Retired Joliet journalist charged with child pornography
BY KIM JANSSEN AND BRIAN STANLEY Staff Reporters September 12, 2013 12:04PM
Updated: September 12, 2013 7:18PM
A retired journalist from Joliet has been arrested by the FBI and charged with child pornography.
John Gabriel, 77 — a former Joliet Times Weekly reporter who later launched Joliet’s free Weekly Reporter — is accused of both manufacturing child pornography and obstructing justice by damaging a computer that contained evidence against him.
He made a brief appearance Thursday before U.S. Magistrate Judge Geraldine Brown, who ordered him locked up until a bail hearing Monday.
Wearing a gray short-sleeve shirt, he complained to the judge that he had arthritic hands but declined to comment to a reporter as he was led from court in handcuffs.
It’s not the first time Gabriel has found himself linked to a sex scandal. Last year, the home he shares with his 32-year-old lover, Troy Township Democratic committeewoman Margarita Hernandez, was raided by the FBI.
Hernandez was charged at that time with having sex with a 15-year-old boy — an allegation that prompted Gabriel to make a series of wild counter-allegations against police.
In an interview with patch.com, he claimed Hernandez was being persecuted because of “crooked policemen and crooked politicians” who he’d written unflattering stories about.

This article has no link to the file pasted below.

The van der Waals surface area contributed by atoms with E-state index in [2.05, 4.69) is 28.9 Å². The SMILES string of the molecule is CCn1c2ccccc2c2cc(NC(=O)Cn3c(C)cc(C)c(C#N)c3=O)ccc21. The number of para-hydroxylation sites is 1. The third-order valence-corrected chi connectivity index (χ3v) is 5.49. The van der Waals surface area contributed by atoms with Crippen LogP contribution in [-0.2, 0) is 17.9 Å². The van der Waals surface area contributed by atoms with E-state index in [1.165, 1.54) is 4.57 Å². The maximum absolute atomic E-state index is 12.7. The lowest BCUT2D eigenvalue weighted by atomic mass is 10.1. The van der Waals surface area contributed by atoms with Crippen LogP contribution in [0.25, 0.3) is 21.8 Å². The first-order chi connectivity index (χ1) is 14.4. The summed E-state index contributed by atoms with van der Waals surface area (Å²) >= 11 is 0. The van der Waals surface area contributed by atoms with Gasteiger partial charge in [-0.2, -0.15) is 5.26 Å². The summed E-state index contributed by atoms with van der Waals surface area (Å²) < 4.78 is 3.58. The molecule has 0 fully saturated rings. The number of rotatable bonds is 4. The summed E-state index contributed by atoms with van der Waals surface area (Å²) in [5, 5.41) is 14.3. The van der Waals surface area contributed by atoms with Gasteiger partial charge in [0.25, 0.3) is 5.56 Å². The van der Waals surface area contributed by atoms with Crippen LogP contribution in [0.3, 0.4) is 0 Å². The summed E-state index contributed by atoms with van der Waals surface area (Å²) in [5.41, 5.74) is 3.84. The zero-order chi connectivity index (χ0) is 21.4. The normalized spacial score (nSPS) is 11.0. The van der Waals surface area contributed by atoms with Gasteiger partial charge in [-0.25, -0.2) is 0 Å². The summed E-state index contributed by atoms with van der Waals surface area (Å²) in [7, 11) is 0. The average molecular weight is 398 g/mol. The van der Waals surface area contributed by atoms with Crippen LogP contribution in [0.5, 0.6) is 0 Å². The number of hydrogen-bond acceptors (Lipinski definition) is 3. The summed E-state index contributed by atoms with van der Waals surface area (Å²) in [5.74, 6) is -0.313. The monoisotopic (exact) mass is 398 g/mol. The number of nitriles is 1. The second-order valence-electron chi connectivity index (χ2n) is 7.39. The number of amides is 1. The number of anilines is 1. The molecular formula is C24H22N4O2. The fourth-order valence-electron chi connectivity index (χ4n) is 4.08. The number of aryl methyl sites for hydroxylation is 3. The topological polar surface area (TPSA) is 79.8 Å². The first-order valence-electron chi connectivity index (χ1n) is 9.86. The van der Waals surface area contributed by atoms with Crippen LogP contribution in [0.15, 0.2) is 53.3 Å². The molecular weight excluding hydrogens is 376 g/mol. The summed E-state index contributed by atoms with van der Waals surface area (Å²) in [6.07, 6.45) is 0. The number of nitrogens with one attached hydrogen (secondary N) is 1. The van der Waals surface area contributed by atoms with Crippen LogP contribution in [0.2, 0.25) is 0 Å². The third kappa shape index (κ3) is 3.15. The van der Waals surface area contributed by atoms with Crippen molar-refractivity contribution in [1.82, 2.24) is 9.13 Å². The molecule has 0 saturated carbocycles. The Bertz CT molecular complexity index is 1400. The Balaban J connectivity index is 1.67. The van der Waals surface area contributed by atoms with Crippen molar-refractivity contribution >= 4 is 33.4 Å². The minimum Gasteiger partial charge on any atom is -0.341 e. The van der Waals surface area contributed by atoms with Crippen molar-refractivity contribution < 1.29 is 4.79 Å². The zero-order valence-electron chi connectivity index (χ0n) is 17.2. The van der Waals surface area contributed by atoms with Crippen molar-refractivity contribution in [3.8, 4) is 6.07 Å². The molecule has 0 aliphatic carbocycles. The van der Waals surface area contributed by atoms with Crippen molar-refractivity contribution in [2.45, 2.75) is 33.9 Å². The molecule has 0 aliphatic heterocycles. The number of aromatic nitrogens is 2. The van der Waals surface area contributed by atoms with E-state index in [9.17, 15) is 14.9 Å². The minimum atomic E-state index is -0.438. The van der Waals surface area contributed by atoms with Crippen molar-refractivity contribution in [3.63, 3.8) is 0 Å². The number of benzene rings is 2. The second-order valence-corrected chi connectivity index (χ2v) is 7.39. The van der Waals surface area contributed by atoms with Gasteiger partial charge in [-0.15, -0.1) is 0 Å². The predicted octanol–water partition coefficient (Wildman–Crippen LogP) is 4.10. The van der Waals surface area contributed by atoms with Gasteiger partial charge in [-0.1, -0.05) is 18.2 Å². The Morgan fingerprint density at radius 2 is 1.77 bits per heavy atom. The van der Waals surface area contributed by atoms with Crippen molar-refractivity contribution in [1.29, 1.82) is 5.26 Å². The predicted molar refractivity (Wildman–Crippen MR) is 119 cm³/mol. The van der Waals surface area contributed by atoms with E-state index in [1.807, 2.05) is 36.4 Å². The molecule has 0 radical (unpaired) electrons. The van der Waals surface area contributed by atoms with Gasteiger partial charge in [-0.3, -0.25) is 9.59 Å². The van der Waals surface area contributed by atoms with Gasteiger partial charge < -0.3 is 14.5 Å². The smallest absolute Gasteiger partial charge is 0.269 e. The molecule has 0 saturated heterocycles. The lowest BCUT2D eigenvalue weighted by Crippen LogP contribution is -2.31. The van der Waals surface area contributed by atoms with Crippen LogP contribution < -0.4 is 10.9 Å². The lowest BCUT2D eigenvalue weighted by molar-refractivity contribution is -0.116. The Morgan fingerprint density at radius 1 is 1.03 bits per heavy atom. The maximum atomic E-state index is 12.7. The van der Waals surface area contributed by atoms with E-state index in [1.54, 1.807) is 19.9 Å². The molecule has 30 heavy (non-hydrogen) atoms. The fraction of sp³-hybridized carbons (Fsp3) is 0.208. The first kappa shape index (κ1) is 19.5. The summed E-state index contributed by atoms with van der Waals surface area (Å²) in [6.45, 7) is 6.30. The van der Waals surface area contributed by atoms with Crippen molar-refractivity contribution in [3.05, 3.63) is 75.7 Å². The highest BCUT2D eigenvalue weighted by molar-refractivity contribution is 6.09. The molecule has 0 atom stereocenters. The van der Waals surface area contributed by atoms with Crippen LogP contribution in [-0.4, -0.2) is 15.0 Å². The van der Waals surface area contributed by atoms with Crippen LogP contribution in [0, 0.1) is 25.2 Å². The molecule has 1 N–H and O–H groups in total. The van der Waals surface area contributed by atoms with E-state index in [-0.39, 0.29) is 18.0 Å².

At the time of Hernandez’s arrest, a computer was seized from the home Gabriel shared with her in the 6900 block of Monmouth Drive.
Steve Landis, who represents Hernandez in her Will County case, said he did not know how, if at all, Gabriel’s charges will affect Hernandez’s case.
“I have virtually no information,” Landis said, adding that he is trying to find out more about the case against Gabriel.
While Gabriel has consistently identified Hernandez as his girlfriend since her arrest, the two were sworn in as grandfather and granddaughter to testify before the Joliet Zoning Board of Appeals three years ago.
According to minutes from the May 20, 2010 meeting, Gabriel “asked the board to use their authority to deny the erection of (a neighbor’s proposed) fence in order to allow the neighbors better visibility of the park in order to deter unfavorable or criminal activities that will jeopardize the neighborhood.”
No one opened the door Thursday afternoon at the home Gabriel and Hernandez share, though a woman spoke to a reporter through the door.
“No one’s here right now,” the woman said.
A next-door neighbor said she did not know Hernandez or Gabriel, but had seen them in the past coming and going from the house.
Contributing: Janet Lundquist